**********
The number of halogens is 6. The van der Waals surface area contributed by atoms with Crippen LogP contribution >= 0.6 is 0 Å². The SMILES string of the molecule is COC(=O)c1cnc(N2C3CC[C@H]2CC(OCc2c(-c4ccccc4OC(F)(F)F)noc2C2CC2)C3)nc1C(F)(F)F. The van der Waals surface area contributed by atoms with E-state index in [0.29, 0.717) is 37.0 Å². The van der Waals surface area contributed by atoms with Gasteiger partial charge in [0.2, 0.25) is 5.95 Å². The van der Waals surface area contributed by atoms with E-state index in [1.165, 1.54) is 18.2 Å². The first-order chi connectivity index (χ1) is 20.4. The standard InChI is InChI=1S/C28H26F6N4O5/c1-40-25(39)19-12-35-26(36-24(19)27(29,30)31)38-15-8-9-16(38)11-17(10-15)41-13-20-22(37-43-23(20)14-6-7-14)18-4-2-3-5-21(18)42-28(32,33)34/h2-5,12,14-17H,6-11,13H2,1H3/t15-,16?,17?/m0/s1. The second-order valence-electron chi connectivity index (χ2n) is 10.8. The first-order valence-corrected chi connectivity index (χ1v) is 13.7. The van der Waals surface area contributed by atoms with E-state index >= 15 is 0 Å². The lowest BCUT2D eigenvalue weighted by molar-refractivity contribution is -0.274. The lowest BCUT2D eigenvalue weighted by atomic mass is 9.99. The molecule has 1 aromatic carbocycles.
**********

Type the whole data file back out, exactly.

The number of halogens is 6. The van der Waals surface area contributed by atoms with Crippen LogP contribution >= 0.6 is 0 Å². The SMILES string of the molecule is COC(=O)c1cnc(N2C3CC[C@H]2CC(OCc2c(-c4ccccc4OC(F)(F)F)noc2C2CC2)C3)nc1C(F)(F)F. The van der Waals surface area contributed by atoms with E-state index in [0.29, 0.717) is 37.0 Å². The van der Waals surface area contributed by atoms with Gasteiger partial charge in [0.2, 0.25) is 5.95 Å². The van der Waals surface area contributed by atoms with E-state index in [1.165, 1.54) is 18.2 Å². The first-order chi connectivity index (χ1) is 20.4. The standard InChI is InChI=1S/C28H26F6N4O5/c1-40-25(39)19-12-35-26(36-24(19)27(29,30)31)38-15-8-9-16(38)11-17(10-15)41-13-20-22(37-43-23(20)14-6-7-14)18-4-2-3-5-21(18)42-28(32,33)34/h2-5,12,14-17H,6-11,13H2,1H3/t15-,16?,17?/m0/s1. The second-order valence-electron chi connectivity index (χ2n) is 10.8. The first-order valence-corrected chi connectivity index (χ1v) is 13.7. The van der Waals surface area contributed by atoms with E-state index >= 15 is 0 Å². The lowest BCUT2D eigenvalue weighted by molar-refractivity contribution is -0.274. The lowest BCUT2D eigenvalue weighted by atomic mass is 9.99. The molecule has 1 aromatic carbocycles.